Within 10/15 years the East Wind had ripped away all the topsoil, making a once rich agricultural area into the holidaymaker-reliant desert it has become and devastating the lives of the people living there
Maintaining Britain's farming heritage is not a romantic notion; it is part of keeping our planet in good health for future generations
JIm


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Subject: RE: BS: Brexit #3: A futile gesture?
From: Dave the Gnome
Date: 21 Aug 19 - 02:21 AM

And is that not also the case with, say, the steel industry Stanron? If they maintain the population in a way the government seems desirable, then supporting them makes sense and they can be considered viable. Or do you, as many of your party do, believe that maintaining the countryside is more desirable than helping people?


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Subject: RE: BS: Brexit #3: A futile gesture?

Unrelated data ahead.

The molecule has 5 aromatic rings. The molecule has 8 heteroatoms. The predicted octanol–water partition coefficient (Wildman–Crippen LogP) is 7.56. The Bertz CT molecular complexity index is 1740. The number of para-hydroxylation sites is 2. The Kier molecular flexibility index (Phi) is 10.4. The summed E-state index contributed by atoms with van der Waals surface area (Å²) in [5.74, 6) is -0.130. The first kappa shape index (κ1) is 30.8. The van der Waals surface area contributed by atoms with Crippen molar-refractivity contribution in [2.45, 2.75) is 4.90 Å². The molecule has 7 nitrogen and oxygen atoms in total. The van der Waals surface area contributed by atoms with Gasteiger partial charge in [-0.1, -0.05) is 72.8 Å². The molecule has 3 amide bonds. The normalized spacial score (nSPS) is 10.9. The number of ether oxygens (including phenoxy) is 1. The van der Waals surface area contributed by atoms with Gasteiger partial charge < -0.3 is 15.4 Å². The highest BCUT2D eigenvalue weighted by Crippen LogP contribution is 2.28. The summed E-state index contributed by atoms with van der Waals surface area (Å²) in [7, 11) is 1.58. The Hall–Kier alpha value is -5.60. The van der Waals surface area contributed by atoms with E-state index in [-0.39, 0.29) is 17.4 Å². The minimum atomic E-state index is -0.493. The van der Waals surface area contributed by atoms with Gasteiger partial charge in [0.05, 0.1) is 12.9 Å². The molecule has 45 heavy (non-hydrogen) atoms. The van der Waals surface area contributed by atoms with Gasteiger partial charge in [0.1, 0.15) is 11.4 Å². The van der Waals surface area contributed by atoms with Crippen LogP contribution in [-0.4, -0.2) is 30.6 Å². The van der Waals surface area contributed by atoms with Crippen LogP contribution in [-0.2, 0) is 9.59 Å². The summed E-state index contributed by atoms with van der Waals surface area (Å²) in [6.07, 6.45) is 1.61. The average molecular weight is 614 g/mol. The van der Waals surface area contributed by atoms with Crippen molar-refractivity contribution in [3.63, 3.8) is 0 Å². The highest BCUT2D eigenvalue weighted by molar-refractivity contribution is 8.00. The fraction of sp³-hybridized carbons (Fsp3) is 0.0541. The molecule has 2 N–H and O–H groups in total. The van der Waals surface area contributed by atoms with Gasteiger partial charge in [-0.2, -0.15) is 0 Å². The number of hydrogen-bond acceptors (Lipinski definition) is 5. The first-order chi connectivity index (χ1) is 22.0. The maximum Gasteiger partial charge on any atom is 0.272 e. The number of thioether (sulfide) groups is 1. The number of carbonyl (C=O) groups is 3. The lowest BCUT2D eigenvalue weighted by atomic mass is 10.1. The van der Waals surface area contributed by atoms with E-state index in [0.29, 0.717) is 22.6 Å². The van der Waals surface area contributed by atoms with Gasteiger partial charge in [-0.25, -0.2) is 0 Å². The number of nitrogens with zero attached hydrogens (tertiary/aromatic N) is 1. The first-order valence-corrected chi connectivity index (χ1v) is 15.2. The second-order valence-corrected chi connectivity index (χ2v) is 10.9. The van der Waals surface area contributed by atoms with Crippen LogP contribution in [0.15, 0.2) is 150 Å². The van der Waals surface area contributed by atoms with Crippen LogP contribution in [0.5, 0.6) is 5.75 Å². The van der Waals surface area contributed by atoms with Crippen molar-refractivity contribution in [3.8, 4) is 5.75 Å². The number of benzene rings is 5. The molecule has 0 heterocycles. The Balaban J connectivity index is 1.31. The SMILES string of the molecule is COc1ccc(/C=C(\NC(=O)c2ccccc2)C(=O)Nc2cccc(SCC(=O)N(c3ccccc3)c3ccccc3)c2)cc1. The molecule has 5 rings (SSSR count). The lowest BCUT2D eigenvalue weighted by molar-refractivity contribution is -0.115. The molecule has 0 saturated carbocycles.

From: Stanron
Date: 20 Aug 19 - 08:56 PM

Well in case you didn't get it, my answer questioned your use of the word 'viable'. If they maintain landscape in a way the Government deems desirable, then supporting them makes sense and they can be considered viable.


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Subject: RE: BS: Brexit #3: A futile gesture?
From: Raggytash
Date: 20 Aug 19 - 08:28 PM

May I refer people back to my opening question which was:

"Surely if farms are not viable they should be allowed to go to the wall. That is what our resident right wingers believed was OK for mining, steelworks,manufacturing etc etc so why not farming"

I can't help but notice you have all studiously avoided addressing this point.